So today was my first day of teaching. I can honestly say that it went well. I have 4 students thus far. I am sure the number will increase. The students have different interests and career goals that should make the journey and interesting one.
When I first arrived at the school, I can’t say that I was nervous because it felt natural. I certainly didn’t feel overwhelmed or stressed, which is a good thing. Rather, I was overjoyed and comfortable with being a 6th grade teacher at Timbuktu. In the weeks preceding the first day, the reality that I was a teacher and would soon have students came and went. This occurrence certainly helped me to adjust on the first day.
As I walked to the gym to meet my students, they all looked really cute. No cheesiness, but honestly they did. They were all dressed in uniforms, some with books in their hands, others with an empty/full bookbag. In total they appeared somewhat ready for school. As I shook each of their hands, I saw each student as a canvas waiting to be filled in with more knowledge, words, correction and guidance. And I was one of the lucky ones to do the filling in/painting.
One of the first students I met was, let’s call her ‘Amanda.’ She had natural hair and was standing alone, so I walked up to her to start a conversation. I did this so that she could feel more comfortable being in the environment. “How long have you been natural?,” I asked. I believe she said since this week. Prior to her natural hair, she had a variety of colors that wouldn’t be school appropriate. That got her to open up. As I continued asking her personal questions, she revealed that she was shy and nervous about making friends.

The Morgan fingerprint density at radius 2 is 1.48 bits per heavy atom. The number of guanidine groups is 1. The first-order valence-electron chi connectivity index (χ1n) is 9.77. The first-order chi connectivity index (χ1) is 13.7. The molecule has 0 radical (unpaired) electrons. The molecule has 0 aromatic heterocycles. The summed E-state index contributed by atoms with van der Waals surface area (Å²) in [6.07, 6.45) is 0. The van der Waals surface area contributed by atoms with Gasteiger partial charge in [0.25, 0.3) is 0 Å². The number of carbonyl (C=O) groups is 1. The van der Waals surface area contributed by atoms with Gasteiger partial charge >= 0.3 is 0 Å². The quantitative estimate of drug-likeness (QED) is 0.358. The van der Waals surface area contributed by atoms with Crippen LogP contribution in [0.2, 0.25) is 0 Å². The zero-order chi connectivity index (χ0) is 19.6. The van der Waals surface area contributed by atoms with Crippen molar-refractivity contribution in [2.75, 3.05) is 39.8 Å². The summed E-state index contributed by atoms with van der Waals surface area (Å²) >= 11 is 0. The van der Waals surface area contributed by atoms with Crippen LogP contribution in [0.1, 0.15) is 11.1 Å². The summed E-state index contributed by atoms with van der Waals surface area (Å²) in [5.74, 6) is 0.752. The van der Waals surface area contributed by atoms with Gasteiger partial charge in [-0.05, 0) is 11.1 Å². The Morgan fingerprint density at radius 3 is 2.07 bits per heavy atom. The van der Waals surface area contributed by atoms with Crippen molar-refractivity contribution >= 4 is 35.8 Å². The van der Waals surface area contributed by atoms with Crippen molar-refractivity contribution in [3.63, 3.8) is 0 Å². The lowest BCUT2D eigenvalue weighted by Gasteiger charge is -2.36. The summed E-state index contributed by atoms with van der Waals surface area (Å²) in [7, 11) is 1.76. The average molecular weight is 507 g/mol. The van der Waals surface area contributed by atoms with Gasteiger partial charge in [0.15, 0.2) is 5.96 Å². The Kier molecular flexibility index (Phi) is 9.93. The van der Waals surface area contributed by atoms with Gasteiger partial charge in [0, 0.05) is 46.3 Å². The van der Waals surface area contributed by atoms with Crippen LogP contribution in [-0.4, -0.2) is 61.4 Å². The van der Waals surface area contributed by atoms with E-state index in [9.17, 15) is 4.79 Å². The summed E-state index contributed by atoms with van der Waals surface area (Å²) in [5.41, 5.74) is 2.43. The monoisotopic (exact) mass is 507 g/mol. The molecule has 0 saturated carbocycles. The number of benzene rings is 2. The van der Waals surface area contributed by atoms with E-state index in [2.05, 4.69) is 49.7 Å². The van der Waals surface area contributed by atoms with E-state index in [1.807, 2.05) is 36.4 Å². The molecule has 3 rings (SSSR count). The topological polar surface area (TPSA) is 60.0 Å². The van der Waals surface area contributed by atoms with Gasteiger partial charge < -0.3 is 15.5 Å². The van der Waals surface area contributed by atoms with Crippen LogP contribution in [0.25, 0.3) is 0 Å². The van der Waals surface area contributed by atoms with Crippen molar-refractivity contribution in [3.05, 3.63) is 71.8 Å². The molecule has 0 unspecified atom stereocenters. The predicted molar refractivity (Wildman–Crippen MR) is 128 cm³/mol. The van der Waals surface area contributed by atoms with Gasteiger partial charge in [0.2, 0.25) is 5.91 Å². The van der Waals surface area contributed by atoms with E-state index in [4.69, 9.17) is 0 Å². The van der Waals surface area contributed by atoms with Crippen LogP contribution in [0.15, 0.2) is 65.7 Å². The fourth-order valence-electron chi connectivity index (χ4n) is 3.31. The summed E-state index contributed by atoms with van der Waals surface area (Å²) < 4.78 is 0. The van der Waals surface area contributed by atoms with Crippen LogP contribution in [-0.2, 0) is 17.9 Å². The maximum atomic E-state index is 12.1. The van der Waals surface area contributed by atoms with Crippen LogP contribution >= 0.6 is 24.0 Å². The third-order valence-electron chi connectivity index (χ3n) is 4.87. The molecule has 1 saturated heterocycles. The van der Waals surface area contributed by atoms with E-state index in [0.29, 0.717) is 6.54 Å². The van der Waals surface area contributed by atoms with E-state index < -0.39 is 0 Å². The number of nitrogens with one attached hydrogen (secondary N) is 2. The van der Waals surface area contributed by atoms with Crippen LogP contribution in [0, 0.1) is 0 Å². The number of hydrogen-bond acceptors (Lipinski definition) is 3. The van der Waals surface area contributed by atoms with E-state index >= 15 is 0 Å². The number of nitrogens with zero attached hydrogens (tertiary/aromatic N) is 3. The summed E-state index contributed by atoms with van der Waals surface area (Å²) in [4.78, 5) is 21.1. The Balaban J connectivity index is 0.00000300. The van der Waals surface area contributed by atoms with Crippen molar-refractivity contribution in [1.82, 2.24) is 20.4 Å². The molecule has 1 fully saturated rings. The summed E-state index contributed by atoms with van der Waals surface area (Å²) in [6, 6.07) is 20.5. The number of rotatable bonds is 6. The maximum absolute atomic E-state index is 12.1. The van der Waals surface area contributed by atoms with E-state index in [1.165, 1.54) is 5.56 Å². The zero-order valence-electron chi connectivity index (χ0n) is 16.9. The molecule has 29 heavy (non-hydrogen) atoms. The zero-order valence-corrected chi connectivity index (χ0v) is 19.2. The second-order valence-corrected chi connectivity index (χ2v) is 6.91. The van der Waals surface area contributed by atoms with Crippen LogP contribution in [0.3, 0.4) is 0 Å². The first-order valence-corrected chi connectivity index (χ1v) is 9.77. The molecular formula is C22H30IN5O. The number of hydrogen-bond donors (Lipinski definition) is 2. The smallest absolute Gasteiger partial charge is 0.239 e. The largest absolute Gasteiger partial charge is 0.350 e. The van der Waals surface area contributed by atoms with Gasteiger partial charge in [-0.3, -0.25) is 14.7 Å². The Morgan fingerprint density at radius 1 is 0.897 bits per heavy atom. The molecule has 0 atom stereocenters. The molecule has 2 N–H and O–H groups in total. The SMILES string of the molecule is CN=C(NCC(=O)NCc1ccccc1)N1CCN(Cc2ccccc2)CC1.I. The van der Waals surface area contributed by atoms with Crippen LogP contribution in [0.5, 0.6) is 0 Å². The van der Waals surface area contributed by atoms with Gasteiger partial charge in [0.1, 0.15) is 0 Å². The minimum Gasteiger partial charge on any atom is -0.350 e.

So cute right? I mean, ALL of us as living breathing people want to be loved, cared for and appreciated by others.
She also told me that she has been bullied in her other school. When she reported it to the teacher, nothing was done and the bullying continued. I felt so calm and confident about responding to her. In the week prior to the school, I had a mini revelation about bullying, where I learned that the problem never rests with the person being bullied, but the person doing the bullying. Based off of that I was able to share with her that she shouldn’t feel as though her being bullied was her fault. Rather, there is something wrong with the person bullying her, otherwise he wouldn’t spend time making someone else’s life miserable.
As a person who has been bullied, this revelation would have been helpful to know. When someone is picking on you or in my case demanding/threatening you to pay the .10cents every day, for taking an icy out of their pack back that you never did, you can’t help but place the blame on yourself. Before leaving our discussion, I helped introduce her to some of her classmates. It started off rocky, but hopefully down the road, the path will be smooth.